first_imgThe education group’s most visible efforts revolved around a long shot: running little-known Rockwall Republican Scott Milder to oust incumbent Lt. Gov. Dan Patrick. Milder spent most of his time campaigning for educators’ votes — and was crushed, gaining only 24 percent of the vote.Milder first posted his concession statement on Reynolds’ Facebook group on primary night. In the spirit of the block vote, he encouraged teachers to give their vote to Democratic candidate Mike Collier in the general election. “I will be casting my vote for Mike Collier, the rational Democratic nominee for Lt. Governor, and will strongly encourage all Texans who voted for me in this race to cast their votes for Collier as well,” he wrote.Some also posit educators were scared away from voting after Attorney General Ken Paxton released an opinion saying educators could not promote specific candidates or measures with public money, school district equipment or on school time. He also said school districts can’t pay to drive students to polling places “absent an educational purpose.” Soon before the primary, Paxton sent cease-and-desist letters to educators at three Texas school districts he said were conducting “unlawful electioneering” by using public money to advocate for political candidates.“I do think it’s disappointing that anyone, let alone the leaders of our state and elected officials, would go out of their way to discourage anyone from voting when there was no evidence of any wrongdoing,” said Laura Yeager, founder of Texas Educators Vote, a civic engagement group encouraging educators to be politically active.State Sen. Paul Bettencourt, who first asked Paxton to weigh in on what he saw as illegal electioneering, said Paxton’s letters did not stop educators from voting. “There’s simply no way that’s intimidating. Unless you’re doing it. And then you’re being told to stop, and nobody’s filing charges on you. They just want you to stop — stop doing it.” Bettencourt said.Retired Spring ISD teacher Margaret Womack started researching candidates for the primary after lawmakers put a Band-Aid on the broken teacher health care system, leaving many retired teachers with higher premiums and out-of-pocket costs. The block voting group sounded like a good vehicle for first-time political involvement, she said. “In 30-plus years of seeing what has happened in education, educators could never quite get themselves together to say, ‘This isn’t right.’ We’d wring our hands and we’d say, ‘Geez, I wish it was different,’” she said.Womack was disappointed but not surprised that Milder didn’t make it through the primary. She said she often votes for Democrats but eagerly voted in the Republican primary to support him. She knows other teachers had a harder time crossing over.Womack said she is still motivated to vote for Collier and will continue to recruit educators to block vote in the general election — but that she is dismayed at the evidence she’s seen on how little research voters do before voting. She said the movement needs to prioritize widespread voter education to be successful. “If we don’t have that, I don’t know. I’m at a loss.” Share Tiffany SzerpickiAn empty classroomWhen Fort Bend ISD board president Kristin Tassin announced in September that she was running for state Senate against incumbent Houston Republican Joan Huffman, public education advocates lined up to support her.Outspoken about the state’s failure to overhaul its school funding system, Tassin won an early nod from outgoing House Speaker Joe Straus and picked up endorsements from former and current superintendents, a parent-led political action committee, and Texas’ chapter of the national teachers’ union. Gov. Greg Abbott, while endorsing her opponent, appointed her to a state committee on special education.Tassin also received the endorsement of a Facebook group, “Texans for Public Education,” which planned to organize its thousands of members to vote in the Republican primary for a set of candidates the group deemed “friendly” to public education.She lost badly. Huffman was the favorite to win, as an incumbent endorsed by the governor — but the race was expected to be competitive. Instead, Tassin received just 27 percent of the vote. “[Block voting] wasn’t effective in my race. The teachers didn’t show up. They didn’t show up to vote,” she said. “If they voted, they voted in the wrong primary.”She said she ran into teachers who said they were block voting — but who registered for the Democratic primary.Tassin argued educator voting groups, despite their efforts, did not motivate a significant-enough faction of teachers to vote. But block vote cheerleaders say the primary elections were a shaky test run for a much larger mission: shedding teachers’ reputation for being politically apathetic or uninvolved and building their political clout in Texas over the next several election cycles.Like Tassin, Granbury ISD Superintendent Jim Largent partly attributed his loss against incumbent Rep. Mike Lang in House District 59 to the failure of teachers to show up at the polls. “The block voting group certainly was effective in a way and was able to get a large group talking about the same things,” Largent said. “There was still low voter turnout.”Troy Reynolds, founder of Texans for Public Education and an administrator at Splendora ISD north of Houston, publicly presented his mission at a rally on the Capitol green in July: to oppose Abbott’s proposed agenda for the summer special session, which educators argued was chock full of unfunded mandates for public schools. He rallied fellow educators to vote based on issues, not party, meaning party loyalists would need to hold their noses and support candidates on the other side of the aisle.“What we’re doing has never been tried before,” Reynolds said after the primary. He argues educators helped tip the vote for more than two dozen moderate Republicans vying for competitive state House seats. But he acknowledges the group’s limited success: “It truly strategically is not realistic to think a new organization can walk in and undo 10 to 15 years of infiltration by these profiteers in one election,” he said, referring in part to Empower Texans, a key conservative activist organization that poured more than $1 million into state-level campaigns this year.last_img read more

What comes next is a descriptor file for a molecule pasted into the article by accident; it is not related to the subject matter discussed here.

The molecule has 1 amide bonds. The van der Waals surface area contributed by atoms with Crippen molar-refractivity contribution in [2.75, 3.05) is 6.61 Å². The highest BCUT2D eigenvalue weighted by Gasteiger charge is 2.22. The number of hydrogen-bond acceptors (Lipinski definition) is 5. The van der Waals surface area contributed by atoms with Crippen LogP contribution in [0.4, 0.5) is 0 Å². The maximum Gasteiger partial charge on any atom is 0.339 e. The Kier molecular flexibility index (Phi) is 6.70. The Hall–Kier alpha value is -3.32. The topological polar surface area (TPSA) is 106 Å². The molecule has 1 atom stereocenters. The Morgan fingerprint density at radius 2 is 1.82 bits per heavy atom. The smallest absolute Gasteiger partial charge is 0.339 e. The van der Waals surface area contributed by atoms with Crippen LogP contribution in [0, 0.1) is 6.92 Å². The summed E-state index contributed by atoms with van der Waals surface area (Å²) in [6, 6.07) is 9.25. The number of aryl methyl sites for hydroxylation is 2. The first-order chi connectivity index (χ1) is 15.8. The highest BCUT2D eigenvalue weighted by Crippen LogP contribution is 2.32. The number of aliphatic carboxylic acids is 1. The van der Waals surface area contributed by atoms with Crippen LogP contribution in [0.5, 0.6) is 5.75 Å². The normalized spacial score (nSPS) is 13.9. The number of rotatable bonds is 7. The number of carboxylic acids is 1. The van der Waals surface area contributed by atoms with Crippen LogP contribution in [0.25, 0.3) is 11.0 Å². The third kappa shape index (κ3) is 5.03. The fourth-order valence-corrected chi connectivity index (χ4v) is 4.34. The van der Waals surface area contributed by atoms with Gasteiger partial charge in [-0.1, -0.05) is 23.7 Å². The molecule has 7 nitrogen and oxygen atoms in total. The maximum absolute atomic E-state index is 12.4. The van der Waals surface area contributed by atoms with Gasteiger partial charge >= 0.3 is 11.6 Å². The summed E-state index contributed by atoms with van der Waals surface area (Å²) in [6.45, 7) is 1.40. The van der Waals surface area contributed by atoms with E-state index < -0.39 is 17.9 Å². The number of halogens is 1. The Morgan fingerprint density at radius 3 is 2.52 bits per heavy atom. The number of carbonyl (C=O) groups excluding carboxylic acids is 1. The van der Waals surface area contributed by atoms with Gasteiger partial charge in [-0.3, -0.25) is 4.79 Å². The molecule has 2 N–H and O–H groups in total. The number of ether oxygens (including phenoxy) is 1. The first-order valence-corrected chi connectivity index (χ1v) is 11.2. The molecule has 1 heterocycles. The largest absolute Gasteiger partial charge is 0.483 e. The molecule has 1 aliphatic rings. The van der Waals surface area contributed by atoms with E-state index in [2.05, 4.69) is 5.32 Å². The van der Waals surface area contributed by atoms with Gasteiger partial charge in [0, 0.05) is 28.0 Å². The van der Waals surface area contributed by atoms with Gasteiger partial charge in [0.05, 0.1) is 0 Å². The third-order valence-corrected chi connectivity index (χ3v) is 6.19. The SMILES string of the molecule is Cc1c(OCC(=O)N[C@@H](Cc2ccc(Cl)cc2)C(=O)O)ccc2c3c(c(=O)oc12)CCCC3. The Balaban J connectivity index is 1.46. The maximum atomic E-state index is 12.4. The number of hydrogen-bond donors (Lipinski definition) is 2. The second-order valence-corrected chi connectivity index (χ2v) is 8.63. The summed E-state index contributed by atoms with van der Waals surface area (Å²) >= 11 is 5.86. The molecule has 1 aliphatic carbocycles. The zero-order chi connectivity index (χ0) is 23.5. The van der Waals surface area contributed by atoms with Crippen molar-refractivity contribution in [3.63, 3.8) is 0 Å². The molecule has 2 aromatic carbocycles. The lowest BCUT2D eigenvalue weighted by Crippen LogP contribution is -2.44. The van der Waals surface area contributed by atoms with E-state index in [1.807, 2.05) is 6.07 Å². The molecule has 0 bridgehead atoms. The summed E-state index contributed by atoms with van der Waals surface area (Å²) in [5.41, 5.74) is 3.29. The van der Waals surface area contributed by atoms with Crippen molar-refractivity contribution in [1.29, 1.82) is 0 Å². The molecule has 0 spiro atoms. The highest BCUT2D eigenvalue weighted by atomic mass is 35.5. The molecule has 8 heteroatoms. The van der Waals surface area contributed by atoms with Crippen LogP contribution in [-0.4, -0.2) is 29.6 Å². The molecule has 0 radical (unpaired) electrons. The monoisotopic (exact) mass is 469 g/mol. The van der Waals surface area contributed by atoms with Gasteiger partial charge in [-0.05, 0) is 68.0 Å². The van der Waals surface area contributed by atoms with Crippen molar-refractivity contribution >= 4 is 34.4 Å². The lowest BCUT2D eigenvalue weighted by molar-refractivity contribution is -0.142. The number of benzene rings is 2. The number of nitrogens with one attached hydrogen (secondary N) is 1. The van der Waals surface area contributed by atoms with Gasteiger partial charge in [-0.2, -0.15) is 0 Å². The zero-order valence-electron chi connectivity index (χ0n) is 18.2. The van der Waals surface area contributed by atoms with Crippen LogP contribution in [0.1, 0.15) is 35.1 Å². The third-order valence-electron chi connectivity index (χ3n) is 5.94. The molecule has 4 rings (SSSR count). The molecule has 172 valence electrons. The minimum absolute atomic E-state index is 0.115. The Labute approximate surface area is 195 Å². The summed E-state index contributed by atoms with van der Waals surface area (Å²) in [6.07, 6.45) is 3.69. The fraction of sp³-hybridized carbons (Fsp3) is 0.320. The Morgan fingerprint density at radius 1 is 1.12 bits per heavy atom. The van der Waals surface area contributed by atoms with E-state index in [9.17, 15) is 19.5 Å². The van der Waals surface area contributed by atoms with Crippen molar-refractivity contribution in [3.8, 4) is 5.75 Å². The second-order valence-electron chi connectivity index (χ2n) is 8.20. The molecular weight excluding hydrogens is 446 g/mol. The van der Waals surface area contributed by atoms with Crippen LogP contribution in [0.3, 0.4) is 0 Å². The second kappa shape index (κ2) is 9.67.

Robot firefighters help mitigate hazardous conditions